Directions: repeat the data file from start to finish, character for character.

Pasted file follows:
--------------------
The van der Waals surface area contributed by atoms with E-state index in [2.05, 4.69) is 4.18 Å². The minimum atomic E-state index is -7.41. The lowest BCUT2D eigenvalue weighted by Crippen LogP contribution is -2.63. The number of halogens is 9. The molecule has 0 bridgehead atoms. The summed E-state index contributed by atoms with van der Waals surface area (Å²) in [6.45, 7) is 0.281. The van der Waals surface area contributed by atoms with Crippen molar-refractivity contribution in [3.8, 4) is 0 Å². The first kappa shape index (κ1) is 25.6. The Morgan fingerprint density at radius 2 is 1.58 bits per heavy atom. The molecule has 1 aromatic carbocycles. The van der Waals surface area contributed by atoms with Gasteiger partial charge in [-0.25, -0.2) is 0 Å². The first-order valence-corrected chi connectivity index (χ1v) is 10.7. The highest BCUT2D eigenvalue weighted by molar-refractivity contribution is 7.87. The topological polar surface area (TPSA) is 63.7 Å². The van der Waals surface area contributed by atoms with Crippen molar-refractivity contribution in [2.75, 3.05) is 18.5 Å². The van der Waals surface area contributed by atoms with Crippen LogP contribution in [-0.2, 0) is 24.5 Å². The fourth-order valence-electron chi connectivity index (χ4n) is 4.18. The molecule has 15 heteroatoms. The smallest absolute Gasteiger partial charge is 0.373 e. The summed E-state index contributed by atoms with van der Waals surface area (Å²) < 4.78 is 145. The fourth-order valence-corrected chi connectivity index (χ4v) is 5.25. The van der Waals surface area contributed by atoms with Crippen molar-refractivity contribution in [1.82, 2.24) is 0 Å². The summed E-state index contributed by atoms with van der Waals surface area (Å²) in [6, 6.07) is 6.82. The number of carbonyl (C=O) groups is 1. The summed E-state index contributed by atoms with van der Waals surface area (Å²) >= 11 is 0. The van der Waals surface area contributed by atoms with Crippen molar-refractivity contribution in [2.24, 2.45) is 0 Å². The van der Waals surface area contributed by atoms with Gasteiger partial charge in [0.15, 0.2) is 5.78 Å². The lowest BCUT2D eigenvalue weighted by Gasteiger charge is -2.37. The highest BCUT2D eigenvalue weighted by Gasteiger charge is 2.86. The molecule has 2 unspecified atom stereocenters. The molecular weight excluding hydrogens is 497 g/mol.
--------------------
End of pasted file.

The van der Waals surface area contributed by atoms with E-state index in [2.05, 4.69) is 4.18 Å². The minimum atomic E-state index is -7.41. The lowest BCUT2D eigenvalue weighted by Crippen LogP contribution is -2.63. The number of halogens is 9. The molecule has 0 bridgehead atoms. The summed E-state index contributed by atoms with van der Waals surface area (Å²) in [6.45, 7) is 0.281. The van der Waals surface area contributed by atoms with Crippen molar-refractivity contribution in [3.8, 4) is 0 Å². The first kappa shape index (κ1) is 25.6. The Morgan fingerprint density at radius 2 is 1.58 bits per heavy atom. The molecule has 1 aromatic carbocycles. The van der Waals surface area contributed by atoms with Gasteiger partial charge in [-0.25, -0.2) is 0 Å². The first-order valence-corrected chi connectivity index (χ1v) is 10.7. The highest BCUT2D eigenvalue weighted by molar-refractivity contribution is 7.87. The topological polar surface area (TPSA) is 63.7 Å². The van der Waals surface area contributed by atoms with Crippen molar-refractivity contribution in [2.75, 3.05) is 18.5 Å². The van der Waals surface area contributed by atoms with Crippen LogP contribution in [-0.2, 0) is 24.5 Å². The fourth-order valence-electron chi connectivity index (χ4n) is 4.18. The molecule has 15 heteroatoms. The smallest absolute Gasteiger partial charge is 0.373 e. The summed E-state index contributed by atoms with van der Waals surface area (Å²) < 4.78 is 145. The fourth-order valence-corrected chi connectivity index (χ4v) is 5.25. The van der Waals surface area contributed by atoms with Crippen molar-refractivity contribution in [1.82, 2.24) is 0 Å². The summed E-state index contributed by atoms with van der Waals surface area (Å²) in [6, 6.07) is 6.82. The number of carbonyl (C=O) groups is 1. The summed E-state index contributed by atoms with van der Waals surface area (Å²) >= 11 is 0. The van der Waals surface area contributed by atoms with Crippen molar-refractivity contribution in [2.24, 2.45) is 0 Å². The van der Waals surface area contributed by atoms with Gasteiger partial charge in [0.15, 0.2) is 5.78 Å². The lowest BCUT2D eigenvalue weighted by Gasteiger charge is -2.37. The highest BCUT2D eigenvalue weighted by Gasteiger charge is 2.86. The molecule has 2 unspecified atom stereocenters. The molecular weight excluding hydrogens is 497 g/mol.